The other day I was talking with one of my friends when a pigeon and a little bird just interrupted us. As we were still eating, Edward gave crumbs from his sandwich to the little bird and insulted the pigeon. “Come on! Beat it!” he said. That’s when I asked him why? Why does the little bird could stay and the other one go? He just said that the little bird is cleverer than this stupid pigeon – as if he was a bird specialist. Anyway I used this example to show you how it could be easy to stereotype something or someone.
In certain language just like in French – my mother language – we have some by-word which can underline a kind of discrimination. For instance: “Plus c’est petit, plus c’est mignon” (literal translation: “The more it is little, the more it is cute”) or “Plus c’est grand, plus c’est con” (literal translation: “The more it is tall, the more it is stupid”) – Unfortunately for me I’m tall.
I’m sure that you have the equivalent in your own language. Let’s say that this belongs to our culture.
“Once upon a time”… Who has never read a fairytale? Who has never dreamed of being the Charming Prince or the sweet Princess? In fairytales as in religions you’ve got Good and the Evil such as in Chinese philosophy you’ve got Ying and Yang. All is either black or white. But in practice everybody knows that it does not work like this and we’ve got a wide range of colors. Some people are more vicious than other but nobody can be 100% good or 100% bad.
The colors can be also used in certain country just like in China to show your mindset – the white color is the equivalent of bereavement there. Other example less dramatic, for French people when you wear brightly colored clothes you are well-adjusted, open-minded. We tend to judge people on their clothes, the way they behave, etc. Sometimes some people are not able to understand that you can be poor and well-educated, that you don’t need to wear something expensive to be classy. It goes beyond that, it’s about you, your personality. You can be everything you want if you know the set of rules and code to become it. People tend to focus on what society wait for them instead of just being themself – what it is seems to be rather dramatic unless you want to live in a world of clones.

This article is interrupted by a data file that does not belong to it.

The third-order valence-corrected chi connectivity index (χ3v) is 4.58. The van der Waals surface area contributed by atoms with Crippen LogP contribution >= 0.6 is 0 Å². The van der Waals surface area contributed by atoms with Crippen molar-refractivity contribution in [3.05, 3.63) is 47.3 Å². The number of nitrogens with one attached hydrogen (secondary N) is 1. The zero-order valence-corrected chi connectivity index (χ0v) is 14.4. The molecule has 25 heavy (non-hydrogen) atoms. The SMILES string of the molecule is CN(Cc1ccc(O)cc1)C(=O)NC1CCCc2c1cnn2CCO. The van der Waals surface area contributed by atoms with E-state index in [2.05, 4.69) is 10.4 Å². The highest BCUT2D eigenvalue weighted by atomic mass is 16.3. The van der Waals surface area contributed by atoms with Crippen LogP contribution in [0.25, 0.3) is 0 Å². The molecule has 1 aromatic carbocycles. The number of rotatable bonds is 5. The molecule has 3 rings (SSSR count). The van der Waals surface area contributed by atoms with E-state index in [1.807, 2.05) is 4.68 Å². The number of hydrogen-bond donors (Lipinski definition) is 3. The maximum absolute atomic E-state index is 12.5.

Now let’s talk about recruitment. I have read many articles about “the do’s and don’ts of recruiting” and in France contrary to some countries we have the choice to put a picture or not on our resume – for instance. Let’s say that I can understand that for some areas you don’t need to put any picture because you don’t have any customer relationship or other current professional meetings, etc. I also know that some recruiters – women in particular – are real actors of discrimination. Why? Because they judge candidates through a picture. Just because you’re blond you have a poor brain, just because you look cool you can’t be a serious manager – just because one simple picture on a paper.
And the worse is that when you want to avoid discrimination, you choose to not put a picture but as soon as the office door will open and you will meet face to face the recruiter, she/he will already have preconceived idea about your person. Sometimes some of them just stop on this fake perception, no matter what you will say, no matter what you did, no matter who you really are. Finally to not put a picture on your resume will not allow you to escape from discrimination and will be the equivalent of a « time bomb » for the advancement of your recruitment – in my humble opinion.
Stereotypes are all around us but we have to fight against them despite what we learned, what our mind dictate to believe.
* The picture used for this article is a great example about what stereotypes could lead you to think about French people😉